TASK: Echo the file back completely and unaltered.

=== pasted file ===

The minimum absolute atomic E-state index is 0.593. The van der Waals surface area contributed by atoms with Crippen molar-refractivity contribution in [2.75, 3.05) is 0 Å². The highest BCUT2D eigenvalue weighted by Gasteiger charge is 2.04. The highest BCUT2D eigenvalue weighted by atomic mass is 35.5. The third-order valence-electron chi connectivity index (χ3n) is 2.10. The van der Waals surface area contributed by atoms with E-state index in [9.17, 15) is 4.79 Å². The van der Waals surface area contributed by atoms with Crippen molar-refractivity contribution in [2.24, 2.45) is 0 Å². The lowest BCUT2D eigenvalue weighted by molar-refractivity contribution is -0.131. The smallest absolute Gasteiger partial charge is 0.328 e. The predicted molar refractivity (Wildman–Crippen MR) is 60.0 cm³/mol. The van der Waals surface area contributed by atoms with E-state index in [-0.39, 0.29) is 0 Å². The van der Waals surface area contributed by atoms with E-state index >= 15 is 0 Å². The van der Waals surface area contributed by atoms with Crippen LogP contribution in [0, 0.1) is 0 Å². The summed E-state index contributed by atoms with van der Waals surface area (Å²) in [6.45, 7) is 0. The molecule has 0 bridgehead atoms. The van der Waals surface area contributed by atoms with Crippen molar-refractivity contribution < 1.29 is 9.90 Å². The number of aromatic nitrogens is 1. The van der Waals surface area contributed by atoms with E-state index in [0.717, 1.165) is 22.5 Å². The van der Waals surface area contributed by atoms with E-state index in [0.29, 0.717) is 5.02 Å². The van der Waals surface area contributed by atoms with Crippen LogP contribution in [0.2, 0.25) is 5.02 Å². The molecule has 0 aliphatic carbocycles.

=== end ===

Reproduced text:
The minimum absolute atomic E-state index is 0.593. The van der Waals surface area contributed by atoms with Crippen molar-refractivity contribution in [2.75, 3.05) is 0 Å². The highest BCUT2D eigenvalue weighted by Gasteiger charge is 2.04. The highest BCUT2D eigenvalue weighted by atomic mass is 35.5. The third-order valence-electron chi connectivity index (χ3n) is 2.10. The van der Waals surface area contributed by atoms with E-state index in [9.17, 15) is 4.79 Å². The van der Waals surface area contributed by atoms with Crippen molar-refractivity contribution in [2.24, 2.45) is 0 Å². The lowest BCUT2D eigenvalue weighted by molar-refractivity contribution is -0.131. The smallest absolute Gasteiger partial charge is 0.328 e. The predicted molar refractivity (Wildman–Crippen MR) is 60.0 cm³/mol. The van der Waals surface area contributed by atoms with E-state index in [-0.39, 0.29) is 0 Å². The van der Waals surface area contributed by atoms with E-state index >= 15 is 0 Å². The van der Waals surface area contributed by atoms with Crippen LogP contribution in [0, 0.1) is 0 Å². The summed E-state index contributed by atoms with van der Waals surface area (Å²) in [6.45, 7) is 0. The molecule has 0 bridgehead atoms. The van der Waals surface area contributed by atoms with Crippen molar-refractivity contribution < 1.29 is 9.90 Å². The number of aromatic nitrogens is 1. The van der Waals surface area contributed by atoms with E-state index in [0.717, 1.165) is 22.5 Å². The van der Waals surface area contributed by atoms with E-state index in [0.29, 0.717) is 5.02 Å². The van der Waals surface area contributed by atoms with Crippen LogP contribution in [0.2, 0.25) is 5.02 Å². The molecule has 0 aliphatic carbocycles.